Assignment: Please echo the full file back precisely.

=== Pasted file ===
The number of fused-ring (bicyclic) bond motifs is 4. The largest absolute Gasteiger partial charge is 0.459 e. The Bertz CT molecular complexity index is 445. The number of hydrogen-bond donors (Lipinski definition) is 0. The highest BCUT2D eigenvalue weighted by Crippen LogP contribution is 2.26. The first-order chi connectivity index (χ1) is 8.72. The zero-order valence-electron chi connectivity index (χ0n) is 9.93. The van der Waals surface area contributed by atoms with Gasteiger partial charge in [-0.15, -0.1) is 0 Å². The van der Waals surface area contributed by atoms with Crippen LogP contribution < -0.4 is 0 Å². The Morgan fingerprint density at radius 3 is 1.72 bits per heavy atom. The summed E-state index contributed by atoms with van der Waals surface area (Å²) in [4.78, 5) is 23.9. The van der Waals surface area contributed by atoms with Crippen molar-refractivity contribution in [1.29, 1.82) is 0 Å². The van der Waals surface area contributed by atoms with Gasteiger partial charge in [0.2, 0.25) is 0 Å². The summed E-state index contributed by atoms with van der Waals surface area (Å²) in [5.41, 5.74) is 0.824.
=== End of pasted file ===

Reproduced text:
The number of fused-ring (bicyclic) bond motifs is 4. The largest absolute Gasteiger partial charge is 0.459 e. The Bertz CT molecular complexity index is 445. The number of hydrogen-bond donors (Lipinski definition) is 0. The highest BCUT2D eigenvalue weighted by Crippen LogP contribution is 2.26. The first-order chi connectivity index (χ1) is 8.72. The zero-order valence-electron chi connectivity index (χ0n) is 9.93. The van der Waals surface area contributed by atoms with Gasteiger partial charge in [-0.15, -0.1) is 0 Å². The van der Waals surface area contributed by atoms with Crippen LogP contribution < -0.4 is 0 Å². The Morgan fingerprint density at radius 3 is 1.72 bits per heavy atom. The summed E-state index contributed by atoms with van der Waals surface area (Å²) in [4.78, 5) is 23.9. The van der Waals surface area contributed by atoms with Crippen molar-refractivity contribution in [1.29, 1.82) is 0 Å². The van der Waals surface area contributed by atoms with Gasteiger partial charge in [0.2, 0.25) is 0 Å². The summed E-state index contributed by atoms with van der Waals surface area (Å²) in [5.41, 5.74) is 0.824.